Life, being what it is, I ended up doing the trip in five weeks and cutting out certain segments. None of this detracted from the rewards, or challenges, of the trip however. Following are some highlights.
Squaw Valley is located northwest of Lake Tahoe. A tram climbs three fourths of the way up the mountain and provides spectacular views of the surrounding area. After that, any climbing is done the old fashioned way– on your legs. Two friends, Cathy Coulter and Bill Braun, joined my wife Peggy and I for the first segment of our trip.
I had started my first trek here in 1974 and Peggy had started her backpacking experience with me out of Squaw Valley in 1990. At the time, Peggy’s 14-year-old daughter, Tasha, had serious reservations about me and had given her mom a sweatshirt that said, “Keep your hands off the Mama.” Not too subtle, that girl.
Our 100-K adventure in 1990 through the Granite Chief and Desolation Wildernesses had also included an 85 year old, Orvis Agee. Orvis Agee. He had walked into my office in 1974 wanting to go on our 100-mile trek and I had strongly suggested that the trip might be a bit strenuous for his 69 years. He had quickly pointed out that he had been on a 50-mile trip the year before and frequently climbed Mt. Shasta. The furthest I had backpacked at that time had been 30 miles– and I had never climbed Mt. Shasta. “Welcome aboard Orvis,” I had told him.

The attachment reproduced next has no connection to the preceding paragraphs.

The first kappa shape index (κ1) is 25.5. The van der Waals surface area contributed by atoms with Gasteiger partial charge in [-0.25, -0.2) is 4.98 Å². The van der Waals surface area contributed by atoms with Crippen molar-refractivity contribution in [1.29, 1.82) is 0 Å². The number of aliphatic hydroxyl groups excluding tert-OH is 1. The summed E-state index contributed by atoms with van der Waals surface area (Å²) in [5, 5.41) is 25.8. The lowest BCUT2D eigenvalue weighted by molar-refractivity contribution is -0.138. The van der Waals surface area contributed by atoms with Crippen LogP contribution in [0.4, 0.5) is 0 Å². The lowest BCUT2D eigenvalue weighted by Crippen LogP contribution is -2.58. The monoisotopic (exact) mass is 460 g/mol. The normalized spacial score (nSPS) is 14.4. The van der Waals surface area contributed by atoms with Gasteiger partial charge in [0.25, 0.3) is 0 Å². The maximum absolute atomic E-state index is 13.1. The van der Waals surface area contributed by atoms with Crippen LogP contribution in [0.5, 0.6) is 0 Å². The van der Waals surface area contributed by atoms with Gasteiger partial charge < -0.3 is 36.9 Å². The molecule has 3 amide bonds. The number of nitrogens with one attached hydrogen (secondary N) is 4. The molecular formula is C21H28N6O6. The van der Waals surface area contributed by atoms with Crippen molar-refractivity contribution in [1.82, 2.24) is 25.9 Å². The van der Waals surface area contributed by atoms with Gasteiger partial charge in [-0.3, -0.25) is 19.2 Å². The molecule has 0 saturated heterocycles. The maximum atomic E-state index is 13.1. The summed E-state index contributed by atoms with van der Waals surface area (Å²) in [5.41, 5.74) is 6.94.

It was one of the better decisions in my life. Sixteen years later Orvis was still trekking with us and had raised our organization over $100,000. On top of that, he was one of the gentlest souls I have ever met. Peggy later noted that there was no way she could complain about the difficulty of her first trek with Orvis along.
Bill Braun had started hiking with me in the 70s and was/is one of my all time favorite characters. For six months out of the year he had worked as the chief mechanic on the huge container ships that ply the Pacific Ocean. For the other six months he did pretty much whatever he pleased. Cathy worked for the IRS and was married to Chuck Mawson when she started trekking. Chuck was the first executive director of Americans for Non Smoker’s Rights, the organization that was primarily responsible for making America smoke-free.
Some time after her divorce, Cathy and Bill had fallen in love while keeping an eye out for Orvis and helping him along the trail. At one point his cataracts had been so bad, Cathy had led him by hand over difficult sections of the trail. Given these connections plus the fact that Orvis had recently passed away, we dedicated our trip through the Granite Chief Wilderness to his memory.
The second part of my journey started at Carson Pass on Highway 88 and ended near Sonora Pass on Highway 108. This time five friends joined me including Peggy, our daughter Natasha, Nancy Pape, Ken Lake and Leslie Lake. Tasha had long since forgiven me for falling in love with her mother and now called me dad. Pape was an interior decorator out of Sacramento who could talk as fast as she could walk, which was really fast. I had hired Ken in 1977 to run my first 500-mile bike trek. He was a Vietnam Vet with a degree in health education but what impressed me was that he had ridden his bicycle across the US.